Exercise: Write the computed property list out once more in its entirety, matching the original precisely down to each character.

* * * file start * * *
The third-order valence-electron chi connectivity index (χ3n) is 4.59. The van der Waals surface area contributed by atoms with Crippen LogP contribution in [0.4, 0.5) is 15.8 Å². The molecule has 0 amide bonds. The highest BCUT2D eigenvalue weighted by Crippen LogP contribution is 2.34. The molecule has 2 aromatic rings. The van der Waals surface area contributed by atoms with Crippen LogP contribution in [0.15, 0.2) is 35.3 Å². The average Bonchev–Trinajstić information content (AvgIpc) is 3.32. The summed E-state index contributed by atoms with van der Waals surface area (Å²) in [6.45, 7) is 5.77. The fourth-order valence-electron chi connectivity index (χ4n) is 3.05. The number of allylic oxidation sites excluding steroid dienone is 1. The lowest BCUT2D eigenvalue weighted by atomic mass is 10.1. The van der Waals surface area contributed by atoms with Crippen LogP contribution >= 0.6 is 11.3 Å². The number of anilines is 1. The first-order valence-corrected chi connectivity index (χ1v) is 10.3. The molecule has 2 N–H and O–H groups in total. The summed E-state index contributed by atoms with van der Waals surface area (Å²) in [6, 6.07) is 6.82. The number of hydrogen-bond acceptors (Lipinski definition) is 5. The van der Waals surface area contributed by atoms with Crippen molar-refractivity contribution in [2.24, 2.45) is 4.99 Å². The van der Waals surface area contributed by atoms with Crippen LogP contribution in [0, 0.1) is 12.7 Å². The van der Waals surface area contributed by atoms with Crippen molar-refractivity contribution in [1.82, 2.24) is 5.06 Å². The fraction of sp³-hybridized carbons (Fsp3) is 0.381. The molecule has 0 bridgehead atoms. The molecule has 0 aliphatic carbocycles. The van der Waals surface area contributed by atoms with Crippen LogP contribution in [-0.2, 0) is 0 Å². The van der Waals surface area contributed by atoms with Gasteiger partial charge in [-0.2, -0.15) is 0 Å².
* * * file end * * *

The third-order valence-electron chi connectivity index (χ3n) is 4.59. The van der Waals surface area contributed by atoms with Crippen LogP contribution in [0.4, 0.5) is 15.8 Å². The molecule has 0 amide bonds. The highest BCUT2D eigenvalue weighted by Crippen LogP contribution is 2.34. The molecule has 2 aromatic rings. The van der Waals surface area contributed by atoms with Crippen LogP contribution in [0.15, 0.2) is 35.3 Å². The average Bonchev–Trinajstić information content (AvgIpc) is 3.32. The summed E-state index contributed by atoms with van der Waals surface area (Å²) in [6.45, 7) is 5.77. The fourth-order valence-electron chi connectivity index (χ4n) is 3.05. The number of allylic oxidation sites excluding steroid dienone is 1. The lowest BCUT2D eigenvalue weighted by atomic mass is 10.1. The van der Waals surface area contributed by atoms with Crippen LogP contribution >= 0.6 is 11.3 Å². The number of anilines is 1. The first-order valence-corrected chi connectivity index (χ1v) is 10.3. The molecule has 2 N–H and O–H groups in total. The summed E-state index contributed by atoms with van der Waals surface area (Å²) in [6, 6.07) is 6.82. The number of hydrogen-bond acceptors (Lipinski definition) is 5. The van der Waals surface area contributed by atoms with Crippen molar-refractivity contribution in [2.24, 2.45) is 4.99 Å². The van der Waals surface area contributed by atoms with Crippen LogP contribution in [0, 0.1) is 12.7 Å². The van der Waals surface area contributed by atoms with Crippen molar-refractivity contribution in [1.82, 2.24) is 5.06 Å². The fraction of sp³-hybridized carbons (Fsp3) is 0.381. The molecule has 0 bridgehead atoms. The molecule has 0 aliphatic carbocycles. The van der Waals surface area contributed by atoms with Crippen LogP contribution in [-0.2, 0) is 0 Å². The van der Waals surface area contributed by atoms with Gasteiger partial charge in [-0.2, -0.15) is 0 Å².